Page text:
What's center-field plan with Leody's injury?

March 6th, 2023

SURPRISE, Ariz. -- “Left side tightness” has been sweeping through the Rangers' clubhouse early in Spring Training, and on Sunday, it finally hit outfielder .

But unlike pitchers , and -- all of whom experienced what was described as mild discomfort -- Taveras’ injury is a little more serious. Texas general manager Chris Young said Taveras has a “low-grade oblique strain,” and the training staff is looking at a couple of weeks of recovery time.

​​Taveras left with a trainer during a batting practice session on Sunday, leading to his scratch from the lineup against the Angels. Young said on Monday that Taveras felt something in his side while playing catch and then felt it more so while swinging from the right side of the plate.

“We will know more in the next seven to 10 days, as to how fast the ramp up, the build up will be once he's feeling better,” Young said. “ But anyway, it’s a tough, tough break, but nonetheless, I think all things considered, two weeks is hopefully the worst of it and he'll be back shortly thereafter.”

It’s unfortunate timing in a big spring for Taveras, a former No. 1 prospect for Texas, who was hitting .400 with a .900 OPS through 12 plate appearances. After making his MLB debut in 2020, and experiencing some struggles at the big league level over the past two years, Taveras finally locked down the center field position heading into camp.

“The biggest concern is that we get him back 100%,” Young said. “He's looked great this spring, playing great defense and swinging from both sides of the plate. We just want to make sure that we get him back to a good spot where he's not feeling any restrictions, and can go out and be the player he has shown us he can be.”

While Young expected Taveras to be ready for Opening Day, here are the Rangers’ other options:

The most likely solution is to have Thompson seize control of the position, and simply plug the second-year outfielder into Taveras’ spot in the lineup. Before Taveras’ injury, Thompson was expected to either serve as the fourth outfielder on the big league squad, due to his speed and defensive capabilities, or get every day at-bats back with Triple-A Round Rock.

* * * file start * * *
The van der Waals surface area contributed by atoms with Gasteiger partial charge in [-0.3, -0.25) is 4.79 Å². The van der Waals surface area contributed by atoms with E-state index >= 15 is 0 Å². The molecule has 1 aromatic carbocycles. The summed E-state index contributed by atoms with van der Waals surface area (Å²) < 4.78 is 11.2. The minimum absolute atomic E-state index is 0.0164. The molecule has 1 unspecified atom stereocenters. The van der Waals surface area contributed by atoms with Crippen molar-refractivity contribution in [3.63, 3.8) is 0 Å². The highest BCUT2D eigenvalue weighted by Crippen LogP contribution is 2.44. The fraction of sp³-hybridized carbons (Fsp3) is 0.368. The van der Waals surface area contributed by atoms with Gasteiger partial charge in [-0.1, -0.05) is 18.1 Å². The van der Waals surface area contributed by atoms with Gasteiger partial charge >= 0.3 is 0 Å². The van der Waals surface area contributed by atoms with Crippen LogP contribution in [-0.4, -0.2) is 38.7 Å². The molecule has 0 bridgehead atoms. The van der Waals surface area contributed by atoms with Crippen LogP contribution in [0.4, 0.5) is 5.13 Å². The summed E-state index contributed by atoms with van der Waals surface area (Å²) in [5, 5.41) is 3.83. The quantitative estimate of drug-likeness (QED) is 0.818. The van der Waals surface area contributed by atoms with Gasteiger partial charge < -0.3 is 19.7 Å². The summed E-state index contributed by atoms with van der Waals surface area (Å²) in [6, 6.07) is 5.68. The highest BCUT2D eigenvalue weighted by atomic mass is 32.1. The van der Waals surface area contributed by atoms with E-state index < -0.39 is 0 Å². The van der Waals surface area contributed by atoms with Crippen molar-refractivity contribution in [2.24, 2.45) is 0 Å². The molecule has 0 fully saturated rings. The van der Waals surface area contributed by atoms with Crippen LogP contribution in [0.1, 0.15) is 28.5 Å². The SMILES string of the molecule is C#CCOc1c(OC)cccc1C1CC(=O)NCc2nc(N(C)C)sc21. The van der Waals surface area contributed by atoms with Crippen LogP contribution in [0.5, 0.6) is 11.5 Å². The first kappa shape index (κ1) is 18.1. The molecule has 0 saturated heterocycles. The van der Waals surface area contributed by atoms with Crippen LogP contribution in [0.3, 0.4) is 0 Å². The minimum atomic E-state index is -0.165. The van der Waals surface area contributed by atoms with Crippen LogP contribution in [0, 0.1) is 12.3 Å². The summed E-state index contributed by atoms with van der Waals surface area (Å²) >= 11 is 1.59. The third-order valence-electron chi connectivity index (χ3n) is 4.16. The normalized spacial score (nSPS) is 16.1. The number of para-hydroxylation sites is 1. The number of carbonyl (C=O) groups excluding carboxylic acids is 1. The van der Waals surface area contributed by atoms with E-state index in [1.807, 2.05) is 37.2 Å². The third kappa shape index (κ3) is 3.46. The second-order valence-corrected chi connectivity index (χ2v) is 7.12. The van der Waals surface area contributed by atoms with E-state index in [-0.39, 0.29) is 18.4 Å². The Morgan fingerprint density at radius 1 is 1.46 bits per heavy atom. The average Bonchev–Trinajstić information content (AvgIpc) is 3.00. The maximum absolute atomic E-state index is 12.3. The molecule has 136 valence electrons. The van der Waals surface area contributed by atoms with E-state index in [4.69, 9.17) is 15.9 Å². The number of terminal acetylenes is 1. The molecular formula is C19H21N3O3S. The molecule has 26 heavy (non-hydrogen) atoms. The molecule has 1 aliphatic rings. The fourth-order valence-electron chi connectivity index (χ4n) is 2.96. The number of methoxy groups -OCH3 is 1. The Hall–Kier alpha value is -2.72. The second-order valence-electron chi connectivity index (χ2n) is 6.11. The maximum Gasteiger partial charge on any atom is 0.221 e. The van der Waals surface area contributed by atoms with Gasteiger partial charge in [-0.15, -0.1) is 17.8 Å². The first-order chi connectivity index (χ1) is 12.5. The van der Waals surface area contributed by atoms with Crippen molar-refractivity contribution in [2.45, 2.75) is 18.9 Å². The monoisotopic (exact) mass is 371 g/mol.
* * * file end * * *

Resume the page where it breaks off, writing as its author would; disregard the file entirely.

Now, he’s right in the thick of the competition.

“Bubba’s a really, really talented player, whose defense is probably slightly ahead of his offense,” Young said. “But we feel very confident in his ability to be a contributing member of our team. And while recognizing that he's young and does not have much time in the big leagues, and is still developing, we think he's ready for the challenge, whether it's the beginning of the season or at some point during the season.”

García, slated to be the starting right fielder, has played 137 career games in center field. All but one of those appearances have come during his time with Texas.

While García has solidified himself as a quality right fielder, he’s just as good in center. But the problem then becomes filling right field if he moves over. Robbie Grossman can play all three positions sufficiently, as can Thompson, but manager Bruce Bochy said he doesn’t want to move things around too much.

“Leody will be back from this,” Young said. “So we'll have to work through how much it makes sense to move Adolis over at all. But we haven’t had those discussions in full yet, so I can't commit to anything.”

Frazier only has one career game in center field, but if the Rangers move things around with García in center and Grossman in right, he could play left. Frazier was 6-for-19 through Sunday in Cactus League play and he could add some pop to the lineup if necessary. Jankowski, on the other hand, has played 218 career games in center field and he would be an easy transition to the lineup, but his bat isn’t quite as powerful or consistent as Fraizer’s.

The one caveat is that both would require the Rangers to create a spot on the 40-man roster.

And the least likely solution lies in MLB Pipeline’s No. 41 overall prospect. Carter has impressed this spring and still remains in big league camp, even as some of his peers headed off to the Minor League clubhouse this week.

But Carter is still just 20 years old and he hasn’t played above Double-A, where he appeared in just six games with the Frisco RoughRiders. The outfielder has a chance to make his MLB debut before his 21st birthday in August, but the Rangers aren’t betting on him being in Arlington on March 30.